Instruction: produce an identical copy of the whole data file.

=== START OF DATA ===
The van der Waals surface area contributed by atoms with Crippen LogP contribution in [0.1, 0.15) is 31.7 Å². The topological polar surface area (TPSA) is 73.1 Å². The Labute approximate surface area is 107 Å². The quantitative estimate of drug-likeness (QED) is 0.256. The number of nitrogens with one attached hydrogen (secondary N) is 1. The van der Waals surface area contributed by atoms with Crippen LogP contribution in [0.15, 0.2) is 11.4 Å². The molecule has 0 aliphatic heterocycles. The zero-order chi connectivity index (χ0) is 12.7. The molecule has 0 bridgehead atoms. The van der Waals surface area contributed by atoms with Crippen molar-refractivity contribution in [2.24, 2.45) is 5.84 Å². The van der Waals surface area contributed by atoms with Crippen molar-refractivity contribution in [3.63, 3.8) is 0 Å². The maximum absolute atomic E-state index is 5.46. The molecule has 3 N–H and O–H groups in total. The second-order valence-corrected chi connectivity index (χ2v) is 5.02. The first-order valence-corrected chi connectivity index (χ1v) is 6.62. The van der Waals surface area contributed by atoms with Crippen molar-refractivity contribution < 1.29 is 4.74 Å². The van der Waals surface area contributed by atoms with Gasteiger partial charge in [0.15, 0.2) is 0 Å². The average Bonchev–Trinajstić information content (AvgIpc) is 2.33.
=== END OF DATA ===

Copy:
The van der Waals surface area contributed by atoms with Crippen LogP contribution in [0.1, 0.15) is 31.7 Å². The topological polar surface area (TPSA) is 73.1 Å². The Labute approximate surface area is 107 Å². The quantitative estimate of drug-likeness (QED) is 0.256. The number of nitrogens with one attached hydrogen (secondary N) is 1. The van der Waals surface area contributed by atoms with Crippen LogP contribution in [0.15, 0.2) is 11.4 Å². The molecule has 0 aliphatic heterocycles. The zero-order chi connectivity index (χ0) is 12.7. The molecule has 0 bridgehead atoms. The van der Waals surface area contributed by atoms with Crippen molar-refractivity contribution in [2.24, 2.45) is 5.84 Å². The van der Waals surface area contributed by atoms with Crippen molar-refractivity contribution in [3.63, 3.8) is 0 Å². The maximum absolute atomic E-state index is 5.46. The molecule has 3 N–H and O–H groups in total. The second-order valence-corrected chi connectivity index (χ2v) is 5.02. The first-order valence-corrected chi connectivity index (χ1v) is 6.62. The van der Waals surface area contributed by atoms with Crippen molar-refractivity contribution < 1.29 is 4.74 Å². The van der Waals surface area contributed by atoms with Gasteiger partial charge in [0.15, 0.2) is 0 Å². The average Bonchev–Trinajstić information content (AvgIpc) is 2.33.